Worldwide in tropical to warm temperate latitudes
Endangered (Highly Vulnerable To Extinction)
Order Carcharhiniformes (ground sharks), Family Sphyrnidae (hammerhead sharks)
The hammerhead sharks are an unmistakable group of sharks that can be distinguished from all other fishes by the shape of their heads. The wide, hammer-shaped head gives these sharks their common name, and the scalloped hammerhead is named for the notches found along the front edge of its head.
Like all hammerhead sharks, the scalloped hammerhead is an active predator and gains several advantages from the shape of its head. The widely spaced eyes, nostrils, and other senses allow the scalloped hammerhead to more successfully locate its prey near, or buried in, the sea floor. Also, the scalloped hammerhead may use its head to pin stingrays to the bottom, allowing them to successfully eat those difficult to capture species. Finally, like most sharks, the scalloped hammerhead has special sensory cells that it can use to detect the electric field given off by all other fishes. The wide head likely allows this species to more accurately utilize this sense, again helping it to locate prey buried in the sand.
Historically, the scalloped hammerhead shark could be observed forming very large schools of hundreds (or more) adults, but this phenomenon makes the species vulnerable to targeted fishing, and many known grouping areas have been mostly depleted. Scientists are unsure why scalloped hammerheads form these occasional large groups, while maintaining solitary lifestyles for much of the time in between, but they seem to be social animals for at least part of the year. They mate via internal fertilization and give birth to live young, which spend several years living in coastal nursery habitat before moving to join the adult populations around deeper reefs, seamounts, and other open ecosystems.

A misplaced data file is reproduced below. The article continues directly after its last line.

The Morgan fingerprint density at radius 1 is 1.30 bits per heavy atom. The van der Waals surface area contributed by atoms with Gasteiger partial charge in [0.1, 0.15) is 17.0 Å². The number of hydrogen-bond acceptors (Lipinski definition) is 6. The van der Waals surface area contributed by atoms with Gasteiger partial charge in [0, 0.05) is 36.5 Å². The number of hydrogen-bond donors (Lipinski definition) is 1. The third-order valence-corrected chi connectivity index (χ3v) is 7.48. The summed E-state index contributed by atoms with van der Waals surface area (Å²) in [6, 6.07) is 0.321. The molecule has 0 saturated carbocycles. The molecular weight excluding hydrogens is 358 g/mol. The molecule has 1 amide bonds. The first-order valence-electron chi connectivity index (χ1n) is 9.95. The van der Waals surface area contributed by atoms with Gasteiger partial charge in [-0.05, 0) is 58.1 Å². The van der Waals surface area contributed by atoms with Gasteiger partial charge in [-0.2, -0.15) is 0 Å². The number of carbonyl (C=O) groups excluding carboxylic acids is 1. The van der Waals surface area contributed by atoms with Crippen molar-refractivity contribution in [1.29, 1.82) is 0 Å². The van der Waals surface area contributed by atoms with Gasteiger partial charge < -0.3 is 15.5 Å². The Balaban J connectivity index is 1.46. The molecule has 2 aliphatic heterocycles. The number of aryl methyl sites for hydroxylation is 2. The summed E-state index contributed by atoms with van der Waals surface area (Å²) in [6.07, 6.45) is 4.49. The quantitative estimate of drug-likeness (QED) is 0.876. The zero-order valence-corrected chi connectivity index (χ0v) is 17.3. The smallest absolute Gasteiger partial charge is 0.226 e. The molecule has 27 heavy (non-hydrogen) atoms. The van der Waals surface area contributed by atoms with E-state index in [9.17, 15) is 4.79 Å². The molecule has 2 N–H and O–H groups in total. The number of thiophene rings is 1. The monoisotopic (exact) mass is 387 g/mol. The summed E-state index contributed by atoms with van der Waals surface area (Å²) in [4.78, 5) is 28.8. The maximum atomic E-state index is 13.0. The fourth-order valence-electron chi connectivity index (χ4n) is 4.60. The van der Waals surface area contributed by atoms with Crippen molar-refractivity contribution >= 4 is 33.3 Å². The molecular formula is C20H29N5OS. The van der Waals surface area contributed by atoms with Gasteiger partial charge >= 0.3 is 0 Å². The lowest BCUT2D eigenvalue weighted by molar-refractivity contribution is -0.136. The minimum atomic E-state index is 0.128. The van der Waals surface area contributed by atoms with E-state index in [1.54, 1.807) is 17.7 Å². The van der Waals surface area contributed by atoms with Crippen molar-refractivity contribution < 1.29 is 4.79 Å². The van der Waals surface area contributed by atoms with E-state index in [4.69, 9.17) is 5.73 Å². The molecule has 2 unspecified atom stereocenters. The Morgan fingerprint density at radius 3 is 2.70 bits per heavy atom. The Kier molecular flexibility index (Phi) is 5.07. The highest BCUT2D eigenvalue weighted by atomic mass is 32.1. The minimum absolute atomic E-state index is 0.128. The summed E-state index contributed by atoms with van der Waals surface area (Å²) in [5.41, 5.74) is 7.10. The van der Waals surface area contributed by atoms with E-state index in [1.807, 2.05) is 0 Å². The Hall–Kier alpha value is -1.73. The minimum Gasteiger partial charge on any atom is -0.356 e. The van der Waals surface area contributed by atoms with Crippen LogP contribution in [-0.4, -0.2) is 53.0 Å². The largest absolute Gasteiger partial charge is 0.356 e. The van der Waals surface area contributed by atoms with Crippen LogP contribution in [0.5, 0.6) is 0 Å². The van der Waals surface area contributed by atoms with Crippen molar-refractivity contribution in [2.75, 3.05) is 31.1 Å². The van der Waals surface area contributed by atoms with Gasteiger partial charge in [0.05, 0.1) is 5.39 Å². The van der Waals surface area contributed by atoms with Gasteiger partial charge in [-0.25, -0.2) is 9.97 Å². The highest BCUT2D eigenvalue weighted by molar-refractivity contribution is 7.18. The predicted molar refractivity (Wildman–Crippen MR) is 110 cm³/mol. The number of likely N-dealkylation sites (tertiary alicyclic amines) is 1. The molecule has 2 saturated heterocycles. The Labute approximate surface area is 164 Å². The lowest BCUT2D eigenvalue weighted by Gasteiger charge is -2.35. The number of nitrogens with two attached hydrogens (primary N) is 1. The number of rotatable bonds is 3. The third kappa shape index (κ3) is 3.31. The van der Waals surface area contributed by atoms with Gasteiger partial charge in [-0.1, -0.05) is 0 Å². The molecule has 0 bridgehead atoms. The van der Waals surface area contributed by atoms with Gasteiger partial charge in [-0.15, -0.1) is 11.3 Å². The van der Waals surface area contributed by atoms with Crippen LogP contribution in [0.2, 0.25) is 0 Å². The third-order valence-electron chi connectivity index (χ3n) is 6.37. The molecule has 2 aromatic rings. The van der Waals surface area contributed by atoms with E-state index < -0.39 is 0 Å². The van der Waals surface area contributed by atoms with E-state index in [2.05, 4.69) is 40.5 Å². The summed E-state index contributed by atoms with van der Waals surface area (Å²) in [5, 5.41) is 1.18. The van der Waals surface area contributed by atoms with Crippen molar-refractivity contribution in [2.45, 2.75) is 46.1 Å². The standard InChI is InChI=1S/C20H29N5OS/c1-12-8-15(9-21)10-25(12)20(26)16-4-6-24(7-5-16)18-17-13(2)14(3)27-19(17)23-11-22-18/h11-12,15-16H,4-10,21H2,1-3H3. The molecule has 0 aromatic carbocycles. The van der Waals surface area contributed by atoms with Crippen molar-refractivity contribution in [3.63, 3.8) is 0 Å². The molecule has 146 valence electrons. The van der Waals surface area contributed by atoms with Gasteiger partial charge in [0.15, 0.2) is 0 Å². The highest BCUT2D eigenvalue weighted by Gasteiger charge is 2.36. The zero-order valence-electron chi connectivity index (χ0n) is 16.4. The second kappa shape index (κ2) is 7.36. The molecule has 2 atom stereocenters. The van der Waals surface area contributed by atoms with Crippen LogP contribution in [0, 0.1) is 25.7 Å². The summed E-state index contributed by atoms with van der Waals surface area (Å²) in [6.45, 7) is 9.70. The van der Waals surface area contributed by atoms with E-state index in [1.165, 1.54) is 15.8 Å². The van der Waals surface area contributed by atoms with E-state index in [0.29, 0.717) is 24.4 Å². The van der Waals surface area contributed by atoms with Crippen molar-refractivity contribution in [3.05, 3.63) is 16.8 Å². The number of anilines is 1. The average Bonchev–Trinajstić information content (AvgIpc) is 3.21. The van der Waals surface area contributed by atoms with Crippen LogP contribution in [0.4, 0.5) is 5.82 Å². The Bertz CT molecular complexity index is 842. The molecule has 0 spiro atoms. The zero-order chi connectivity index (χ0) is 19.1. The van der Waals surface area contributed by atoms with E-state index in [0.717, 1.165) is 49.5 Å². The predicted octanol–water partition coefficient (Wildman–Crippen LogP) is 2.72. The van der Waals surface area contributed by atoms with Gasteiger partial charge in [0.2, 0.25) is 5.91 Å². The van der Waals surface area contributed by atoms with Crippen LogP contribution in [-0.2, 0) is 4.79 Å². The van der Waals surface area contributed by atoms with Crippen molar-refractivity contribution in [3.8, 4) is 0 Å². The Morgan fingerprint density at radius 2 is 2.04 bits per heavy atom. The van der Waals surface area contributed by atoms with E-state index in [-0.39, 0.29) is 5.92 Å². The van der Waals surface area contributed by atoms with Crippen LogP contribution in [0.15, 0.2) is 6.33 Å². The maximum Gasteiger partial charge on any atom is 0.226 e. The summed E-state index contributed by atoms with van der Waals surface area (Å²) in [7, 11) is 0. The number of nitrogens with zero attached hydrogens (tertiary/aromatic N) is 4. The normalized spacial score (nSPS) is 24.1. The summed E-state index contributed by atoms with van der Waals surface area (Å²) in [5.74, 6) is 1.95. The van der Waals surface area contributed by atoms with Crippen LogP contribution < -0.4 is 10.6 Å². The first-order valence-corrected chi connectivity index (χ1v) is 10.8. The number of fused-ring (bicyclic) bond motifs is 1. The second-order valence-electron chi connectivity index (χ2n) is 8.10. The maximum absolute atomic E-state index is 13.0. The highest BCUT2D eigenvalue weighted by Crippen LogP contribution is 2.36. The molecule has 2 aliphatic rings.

Though scalloped hammerheads have been implicated (but not confirmed) in biting some people, they are very shy and normally are quite successful at avoiding people. In fact, they can be difficult for scientists to study because they are so shy. Furthermore, they have small mouths relative to their large body size (up to 13 feet/4 m) and do not hunt prey larger than stingrays, so they are unlikely to show aggression toward people.
Unfortunately, scalloped hammerheads have been overfished throughout much of their geographic distribution. Their fins are highly valuable, and their habit of forming regular, large groups makes it easy for fishers to take all of the individuals from a large area by fishing the right place at the right time. (Tell your Representative to ban the buying and selling of shark fins in the United States and help protect sharks!) Conservation scientists have considered the scalloped hammerhead to be endangered with extinction for quite some time, and legal authorities have recently started to agree. In July 2014, the United States listed several populations of the scalloped hammerhead as legally endangered, the first time that distinction has been extended to a shark species. With this protection and similar legal protection elsewhere in the international community, perhaps the scalloped hammerhead’s numbers can rebound and the large aggregations that have been lost in some places will return.